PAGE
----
It used to be that college was a place you went to get outside the echo chamber of your youth. There, on campus and out of your childhood home, you would be exposed to ideas and viewpoints you might never have heard before. You would realize that the world is bigger and stranger and more wonderful than your hometown might suggest.

But in the last few years, as “open-mindedness” became a synonym for “liberalism,” things have changed. College isn’t a place for students to open their minds; it’s a place for indoctrination. Conservative thought has become unacceptable on many prominent campuses, and many far-left ideas have grown beyond the confines of academic radicalism to achieve mainstream acceptance.

Now, young millennial liberals are increasingly unable to even hear certain opinions without having a seizure. Thus we have the rise of “safe spaces,” a term which seems to replace the older, more accurate term: “echo chambers.” Thus we have the rise of “trigger warnings,” a term that has no antecedent because this is the first generation sensitive enough to require them.

How ridiculous are trigger warnings getting? Very. At the University of Iowa, they recently released a campus crime alert warning students of a sexual predator filming co-eds in the shower. The man got away, and the school issued the alert to make sure women knew what to look out for. But included at the top of the report was an odd bit of business:

“Trigger Warning: This warning addresses a report of sexual misconduct. Resources are available on and off campus to provide assistance.”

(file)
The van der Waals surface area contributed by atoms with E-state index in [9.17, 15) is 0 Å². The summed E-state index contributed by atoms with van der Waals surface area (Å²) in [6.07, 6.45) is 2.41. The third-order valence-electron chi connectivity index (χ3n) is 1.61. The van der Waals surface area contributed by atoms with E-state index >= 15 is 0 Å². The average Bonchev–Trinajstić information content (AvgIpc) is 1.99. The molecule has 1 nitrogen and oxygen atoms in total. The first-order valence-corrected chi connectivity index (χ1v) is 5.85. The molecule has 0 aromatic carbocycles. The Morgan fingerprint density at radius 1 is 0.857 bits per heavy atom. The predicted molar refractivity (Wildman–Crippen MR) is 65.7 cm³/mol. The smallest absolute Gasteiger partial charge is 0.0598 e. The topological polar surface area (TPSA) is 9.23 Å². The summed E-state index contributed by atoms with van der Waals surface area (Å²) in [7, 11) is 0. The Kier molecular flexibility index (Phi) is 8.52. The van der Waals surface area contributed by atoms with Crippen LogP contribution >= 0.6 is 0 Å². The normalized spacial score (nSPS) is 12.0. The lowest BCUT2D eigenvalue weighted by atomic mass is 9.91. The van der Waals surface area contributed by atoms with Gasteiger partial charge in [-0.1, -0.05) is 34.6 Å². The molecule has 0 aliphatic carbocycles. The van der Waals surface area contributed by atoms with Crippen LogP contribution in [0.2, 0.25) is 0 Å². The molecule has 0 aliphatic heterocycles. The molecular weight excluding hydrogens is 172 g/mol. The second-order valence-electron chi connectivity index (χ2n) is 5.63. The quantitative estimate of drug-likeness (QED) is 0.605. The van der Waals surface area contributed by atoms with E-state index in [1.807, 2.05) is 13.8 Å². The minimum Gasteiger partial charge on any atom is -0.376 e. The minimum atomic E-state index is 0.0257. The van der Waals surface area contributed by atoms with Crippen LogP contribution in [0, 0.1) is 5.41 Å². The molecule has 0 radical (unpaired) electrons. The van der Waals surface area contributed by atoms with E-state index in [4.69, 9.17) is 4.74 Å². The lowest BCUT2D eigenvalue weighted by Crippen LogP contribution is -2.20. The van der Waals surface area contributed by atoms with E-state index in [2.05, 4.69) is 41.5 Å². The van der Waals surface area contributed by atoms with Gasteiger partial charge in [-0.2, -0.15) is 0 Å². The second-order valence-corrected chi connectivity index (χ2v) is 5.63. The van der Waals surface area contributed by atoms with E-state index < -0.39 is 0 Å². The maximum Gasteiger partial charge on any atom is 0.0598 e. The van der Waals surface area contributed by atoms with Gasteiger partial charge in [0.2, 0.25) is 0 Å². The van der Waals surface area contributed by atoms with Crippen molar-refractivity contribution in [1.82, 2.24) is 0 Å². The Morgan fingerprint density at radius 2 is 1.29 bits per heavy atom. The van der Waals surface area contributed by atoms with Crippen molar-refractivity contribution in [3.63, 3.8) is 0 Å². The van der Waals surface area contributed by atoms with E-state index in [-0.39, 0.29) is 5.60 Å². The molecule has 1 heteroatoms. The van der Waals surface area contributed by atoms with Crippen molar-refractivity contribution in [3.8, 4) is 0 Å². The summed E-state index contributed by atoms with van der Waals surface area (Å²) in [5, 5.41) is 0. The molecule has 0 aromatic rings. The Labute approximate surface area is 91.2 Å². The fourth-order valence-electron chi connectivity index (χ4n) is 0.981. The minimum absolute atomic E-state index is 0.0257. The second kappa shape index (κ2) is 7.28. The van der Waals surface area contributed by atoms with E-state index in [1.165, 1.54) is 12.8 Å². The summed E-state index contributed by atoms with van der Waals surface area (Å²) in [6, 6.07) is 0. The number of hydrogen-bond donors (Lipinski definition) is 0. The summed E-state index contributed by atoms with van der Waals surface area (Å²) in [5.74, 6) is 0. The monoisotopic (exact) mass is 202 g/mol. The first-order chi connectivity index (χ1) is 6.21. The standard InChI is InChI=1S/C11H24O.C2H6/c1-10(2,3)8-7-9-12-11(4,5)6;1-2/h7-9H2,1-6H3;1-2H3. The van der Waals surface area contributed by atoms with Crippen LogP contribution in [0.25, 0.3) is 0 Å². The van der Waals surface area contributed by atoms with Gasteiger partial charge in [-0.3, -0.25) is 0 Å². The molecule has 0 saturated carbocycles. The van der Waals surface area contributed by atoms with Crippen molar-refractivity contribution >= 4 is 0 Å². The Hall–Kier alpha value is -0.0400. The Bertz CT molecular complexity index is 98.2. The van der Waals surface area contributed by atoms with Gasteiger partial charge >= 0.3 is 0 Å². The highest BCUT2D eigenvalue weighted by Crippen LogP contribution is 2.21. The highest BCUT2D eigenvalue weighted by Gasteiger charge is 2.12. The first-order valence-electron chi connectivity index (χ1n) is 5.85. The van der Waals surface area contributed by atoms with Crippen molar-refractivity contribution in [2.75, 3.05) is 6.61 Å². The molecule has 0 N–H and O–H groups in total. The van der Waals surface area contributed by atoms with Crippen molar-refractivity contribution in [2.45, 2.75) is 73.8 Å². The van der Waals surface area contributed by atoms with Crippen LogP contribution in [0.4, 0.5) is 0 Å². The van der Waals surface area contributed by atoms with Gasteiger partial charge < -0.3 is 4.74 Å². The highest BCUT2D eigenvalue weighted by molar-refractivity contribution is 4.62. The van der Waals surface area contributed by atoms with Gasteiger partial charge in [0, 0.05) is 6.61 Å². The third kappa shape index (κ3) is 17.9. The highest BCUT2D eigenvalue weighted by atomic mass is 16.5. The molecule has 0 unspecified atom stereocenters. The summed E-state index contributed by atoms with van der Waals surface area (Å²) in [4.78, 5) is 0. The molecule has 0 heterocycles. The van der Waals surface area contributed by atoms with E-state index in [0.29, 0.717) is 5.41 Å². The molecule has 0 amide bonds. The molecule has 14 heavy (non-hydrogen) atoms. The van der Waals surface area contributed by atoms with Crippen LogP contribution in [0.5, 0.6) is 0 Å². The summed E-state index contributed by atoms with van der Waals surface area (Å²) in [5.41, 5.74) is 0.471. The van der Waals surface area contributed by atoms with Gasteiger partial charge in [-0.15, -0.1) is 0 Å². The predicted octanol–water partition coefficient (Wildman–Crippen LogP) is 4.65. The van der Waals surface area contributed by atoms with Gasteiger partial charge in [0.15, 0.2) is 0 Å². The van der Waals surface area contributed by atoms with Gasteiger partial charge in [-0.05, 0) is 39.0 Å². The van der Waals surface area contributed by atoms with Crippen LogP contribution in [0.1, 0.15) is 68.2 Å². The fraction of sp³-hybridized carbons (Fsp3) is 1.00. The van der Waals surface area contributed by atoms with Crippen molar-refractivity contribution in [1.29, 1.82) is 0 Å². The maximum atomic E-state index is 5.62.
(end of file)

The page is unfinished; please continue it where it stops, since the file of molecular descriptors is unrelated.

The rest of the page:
Provide assistance…for what? The extraordinary emotional toll brought about by reading the report? Guys….guys….hold on….just…just stop. If you are so fragile and racked with PTSD that you can’t read a crime alert without breaking down, you need serious mental therapy. That’s not a joke. You seriously need to be in a psychiatric program. Call your parents, tell them you’re not ready for the real world yet, and try again in another year.

No one is dismissing the obvious emotional struggle that follows sexual victimization. But at the same time, the world isn’t filled with Nerf and hugs and candy canes. Life is tough. As they say, no one gets out alive. In the meantime, wouldn’t we be better served by trying to catch criminals than by protecting people from their own memories? Does that even work? If you’re really so easily triggered, wouldn’t the trigger warning itself be enough to…

Sigh. If George Washington could see us now.